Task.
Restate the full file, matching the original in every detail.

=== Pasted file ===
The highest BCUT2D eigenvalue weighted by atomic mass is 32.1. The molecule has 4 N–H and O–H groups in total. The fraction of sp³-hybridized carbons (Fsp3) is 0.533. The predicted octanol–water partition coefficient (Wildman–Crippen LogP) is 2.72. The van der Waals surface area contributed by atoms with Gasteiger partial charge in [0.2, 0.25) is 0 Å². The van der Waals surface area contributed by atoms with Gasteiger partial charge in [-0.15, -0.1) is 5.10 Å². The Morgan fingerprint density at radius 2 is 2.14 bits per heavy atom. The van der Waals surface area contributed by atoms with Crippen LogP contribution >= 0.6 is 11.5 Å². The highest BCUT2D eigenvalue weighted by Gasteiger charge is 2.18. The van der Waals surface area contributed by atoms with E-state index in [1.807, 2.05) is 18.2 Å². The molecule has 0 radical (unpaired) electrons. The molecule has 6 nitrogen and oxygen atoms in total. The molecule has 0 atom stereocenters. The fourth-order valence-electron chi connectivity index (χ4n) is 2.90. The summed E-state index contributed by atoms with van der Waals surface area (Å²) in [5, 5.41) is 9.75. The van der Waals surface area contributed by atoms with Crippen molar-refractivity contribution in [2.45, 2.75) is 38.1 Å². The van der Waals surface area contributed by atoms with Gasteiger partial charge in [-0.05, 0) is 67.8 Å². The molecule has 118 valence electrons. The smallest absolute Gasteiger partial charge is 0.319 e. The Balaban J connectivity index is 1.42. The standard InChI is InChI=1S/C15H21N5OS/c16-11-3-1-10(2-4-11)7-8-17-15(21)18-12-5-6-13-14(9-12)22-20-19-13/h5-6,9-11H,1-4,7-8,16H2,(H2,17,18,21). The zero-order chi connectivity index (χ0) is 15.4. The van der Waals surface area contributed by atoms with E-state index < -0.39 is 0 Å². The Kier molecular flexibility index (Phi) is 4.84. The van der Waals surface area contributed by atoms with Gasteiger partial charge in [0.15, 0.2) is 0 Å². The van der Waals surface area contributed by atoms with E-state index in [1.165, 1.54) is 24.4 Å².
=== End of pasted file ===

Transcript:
The highest BCUT2D eigenvalue weighted by atomic mass is 32.1. The molecule has 4 N–H and O–H groups in total. The fraction of sp³-hybridized carbons (Fsp3) is 0.533. The predicted octanol–water partition coefficient (Wildman–Crippen LogP) is 2.72. The van der Waals surface area contributed by atoms with Gasteiger partial charge in [0.2, 0.25) is 0 Å². The van der Waals surface area contributed by atoms with Gasteiger partial charge in [-0.15, -0.1) is 5.10 Å². The Morgan fingerprint density at radius 2 is 2.14 bits per heavy atom. The van der Waals surface area contributed by atoms with Crippen LogP contribution >= 0.6 is 11.5 Å². The highest BCUT2D eigenvalue weighted by Gasteiger charge is 2.18. The van der Waals surface area contributed by atoms with E-state index in [1.807, 2.05) is 18.2 Å². The molecule has 0 radical (unpaired) electrons. The molecule has 6 nitrogen and oxygen atoms in total. The molecule has 0 atom stereocenters. The fourth-order valence-electron chi connectivity index (χ4n) is 2.90. The summed E-state index contributed by atoms with van der Waals surface area (Å²) in [5, 5.41) is 9.75. The van der Waals surface area contributed by atoms with Crippen molar-refractivity contribution in [2.45, 2.75) is 38.1 Å². The van der Waals surface area contributed by atoms with Gasteiger partial charge in [-0.05, 0) is 67.8 Å². The molecule has 118 valence electrons. The smallest absolute Gasteiger partial charge is 0.319 e. The Balaban J connectivity index is 1.42. The standard InChI is InChI=1S/C15H21N5OS/c16-11-3-1-10(2-4-11)7-8-17-15(21)18-12-5-6-13-14(9-12)22-20-19-13/h5-6,9-11H,1-4,7-8,16H2,(H2,17,18,21). The zero-order chi connectivity index (χ0) is 15.4. The van der Waals surface area contributed by atoms with E-state index < -0.39 is 0 Å². The Kier molecular flexibility index (Phi) is 4.84. The van der Waals surface area contributed by atoms with Gasteiger partial charge in [0.15, 0.2) is 0 Å². The van der Waals surface area contributed by atoms with E-state index in [1.165, 1.54) is 24.4 Å².